Canada’s medical marijuana licensing system is vulnerable to abuse and needs to be tightened up, says the health minister after data emerged this week revealing a surge in possibly fraudulent applications.
“We’re aware that there are opportunities and risks of the system being abused, which is why we are working to tighten up the system,” said Steve Outhouse, a spokesman for Health Minister Leona Aglukkaq, on Friday.
Outhouse was speaking in response to the Ottawa Citizen’s recent series looking at medical marijuana licensing and use in Canada. The series was based on electronic data the Citizen obtained from Health Canada through the Access to Information Act.
The figures showed, for example, that between 2008 and 2010 applications to Health Canada for medical marijuana based on severe arthritis claims jumped 2,400 per cent.
There are two main changes Aglukkaq has proposed to prevent exploitation of the government’s Marihuana Medical Access Regulations, said Outhouse.
They include better educating doctors on how to prescribe medical marijuana and eliminating the right of patients to be granted a licence to grow in their homes, he said.
“We want to be able to get more information out to doctors . . . because often doctors don’t have all the information they need to make an informed decision as to whether or not to prescribe,” said Outhouse.
“The other thing . . . we’re proposing is that people wouldn’t grow in homes. That it would be available through a centralized location, whatever company would grow it, to treat it as much as any other drug.”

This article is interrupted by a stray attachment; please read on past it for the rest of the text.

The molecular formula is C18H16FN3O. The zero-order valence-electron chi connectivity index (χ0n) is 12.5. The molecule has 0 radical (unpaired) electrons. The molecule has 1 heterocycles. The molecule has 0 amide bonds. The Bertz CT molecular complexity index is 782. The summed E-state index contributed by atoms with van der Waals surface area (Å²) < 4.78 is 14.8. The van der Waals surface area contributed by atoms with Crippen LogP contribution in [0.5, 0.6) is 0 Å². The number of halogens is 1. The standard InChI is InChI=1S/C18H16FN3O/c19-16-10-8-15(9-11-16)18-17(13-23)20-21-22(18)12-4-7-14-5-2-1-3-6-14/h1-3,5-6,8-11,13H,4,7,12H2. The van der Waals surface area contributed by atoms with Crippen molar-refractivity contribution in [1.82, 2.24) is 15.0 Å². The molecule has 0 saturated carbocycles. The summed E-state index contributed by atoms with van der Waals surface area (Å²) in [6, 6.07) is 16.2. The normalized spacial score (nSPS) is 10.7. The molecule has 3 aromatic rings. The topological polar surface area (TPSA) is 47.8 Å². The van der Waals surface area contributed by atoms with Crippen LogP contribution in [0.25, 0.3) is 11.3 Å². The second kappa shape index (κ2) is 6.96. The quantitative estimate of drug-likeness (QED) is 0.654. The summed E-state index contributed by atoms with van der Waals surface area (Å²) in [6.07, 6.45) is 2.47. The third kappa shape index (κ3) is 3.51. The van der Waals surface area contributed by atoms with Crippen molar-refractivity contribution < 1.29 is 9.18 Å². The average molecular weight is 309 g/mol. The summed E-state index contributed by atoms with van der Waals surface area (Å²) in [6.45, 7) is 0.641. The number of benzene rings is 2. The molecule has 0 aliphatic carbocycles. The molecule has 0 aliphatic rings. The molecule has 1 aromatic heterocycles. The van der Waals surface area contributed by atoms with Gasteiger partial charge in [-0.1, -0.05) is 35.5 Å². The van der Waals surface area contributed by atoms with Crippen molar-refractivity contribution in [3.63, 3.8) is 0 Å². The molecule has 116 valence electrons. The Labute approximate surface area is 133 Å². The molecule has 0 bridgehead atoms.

Outhouse said the health minister is concerned about the safety risks involved with allowing people to grow marijuana plants in their home.
He said it’s also difficult to regulate plant growth in homes, and there is a risk of people growing more marijuana than they are permitted.
“If we can reduce and eliminate that at the home level, then I think a lot of these issues will be dealt with,” said Outhouse.
However, under the proposed changes, Health Canada wants to remove itself as the ultimate arbiter in approving or rejecting applications to possess marijuana for medical reasons.
Instead, doctors alone would sign off on requests.
The nation’s largest doctors’ group — the Canadian Medical Association — has said the proposals would put even greater pressure on doctors to control access to a largely untested and unregulated substance, a drug that hasn’t gone through the normal regulatory review process. Their licensing bodies have told doctors that they are under no obligation to complete a medical declaration under the current regulations and that anyone who chooses to do so should “proceed with caution.”
The CMA fears that the changes being proposed would essentially off-load all responsibility for using and monitoring marijuana to the doctors who signs an authorization.
Health Canada is appointing an expert advisory committee that will be charged with assembling the most up-to-date information on the use of marijuana for medical purposes. The group will also look at how to share that information with doctors.
Outhouse said the Health Department recently wrapped up consultations on the issue, and is in the process of presenting its findings to different groups, including medical marijuana compassion clubs, police chiefs and fire marshals.
The government has said that the proposed changes to the program would make it less complicated for seriously ill Canadians.
He expects the new regulations to be finalized in 2012.
Outhouse admitted it’s difficult to take a “balanced approach” when looking to fix abuses of the system.
“We want to make sure that the people who need (medical marijuana) continue to access it, and then those who are abusing the system aren’t able to do that, as best as we can,” he said.
With files from Sharon Kirkey, Postmedia News.
– Article originally from The Montreal Gazette.